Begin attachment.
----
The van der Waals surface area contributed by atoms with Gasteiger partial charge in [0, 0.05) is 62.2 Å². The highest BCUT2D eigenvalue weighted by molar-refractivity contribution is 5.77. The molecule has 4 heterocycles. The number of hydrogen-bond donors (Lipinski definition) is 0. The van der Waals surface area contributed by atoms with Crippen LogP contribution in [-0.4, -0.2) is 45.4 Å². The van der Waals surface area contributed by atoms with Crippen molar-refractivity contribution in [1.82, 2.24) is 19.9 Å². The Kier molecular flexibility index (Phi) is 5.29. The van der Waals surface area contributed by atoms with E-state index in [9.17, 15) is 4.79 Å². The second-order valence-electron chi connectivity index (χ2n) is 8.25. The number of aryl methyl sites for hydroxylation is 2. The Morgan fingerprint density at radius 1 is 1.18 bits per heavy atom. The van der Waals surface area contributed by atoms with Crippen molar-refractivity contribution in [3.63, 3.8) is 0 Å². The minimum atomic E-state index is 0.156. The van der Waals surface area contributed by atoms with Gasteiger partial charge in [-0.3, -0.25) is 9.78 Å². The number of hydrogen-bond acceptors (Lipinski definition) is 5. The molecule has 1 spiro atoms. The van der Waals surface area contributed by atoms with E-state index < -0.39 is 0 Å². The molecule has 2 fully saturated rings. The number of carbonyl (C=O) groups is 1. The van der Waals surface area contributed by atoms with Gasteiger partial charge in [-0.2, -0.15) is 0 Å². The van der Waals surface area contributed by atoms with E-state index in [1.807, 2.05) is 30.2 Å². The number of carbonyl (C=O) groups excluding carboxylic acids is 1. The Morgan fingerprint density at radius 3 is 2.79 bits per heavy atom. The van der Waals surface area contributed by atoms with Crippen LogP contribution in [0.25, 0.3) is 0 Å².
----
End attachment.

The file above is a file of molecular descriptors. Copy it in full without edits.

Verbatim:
The van der Waals surface area contributed by atoms with Gasteiger partial charge in [0, 0.05) is 62.2 Å². The highest BCUT2D eigenvalue weighted by molar-refractivity contribution is 5.77. The molecule has 4 heterocycles. The number of hydrogen-bond donors (Lipinski definition) is 0. The van der Waals surface area contributed by atoms with Crippen LogP contribution in [-0.4, -0.2) is 45.4 Å². The van der Waals surface area contributed by atoms with Crippen molar-refractivity contribution in [1.82, 2.24) is 19.9 Å². The Kier molecular flexibility index (Phi) is 5.29. The van der Waals surface area contributed by atoms with E-state index in [9.17, 15) is 4.79 Å². The second-order valence-electron chi connectivity index (χ2n) is 8.25. The number of aryl methyl sites for hydroxylation is 2. The Morgan fingerprint density at radius 1 is 1.18 bits per heavy atom. The van der Waals surface area contributed by atoms with Crippen molar-refractivity contribution in [3.63, 3.8) is 0 Å². The minimum atomic E-state index is 0.156. The van der Waals surface area contributed by atoms with Gasteiger partial charge in [-0.3, -0.25) is 9.78 Å². The number of hydrogen-bond acceptors (Lipinski definition) is 5. The molecule has 1 spiro atoms. The van der Waals surface area contributed by atoms with E-state index < -0.39 is 0 Å². The molecule has 2 fully saturated rings. The number of carbonyl (C=O) groups is 1. The van der Waals surface area contributed by atoms with Gasteiger partial charge in [-0.2, -0.15) is 0 Å². The van der Waals surface area contributed by atoms with E-state index in [1.807, 2.05) is 30.2 Å². The number of carbonyl (C=O) groups excluding carboxylic acids is 1. The Morgan fingerprint density at radius 3 is 2.79 bits per heavy atom. The van der Waals surface area contributed by atoms with Crippen LogP contribution in [0.25, 0.3) is 0 Å².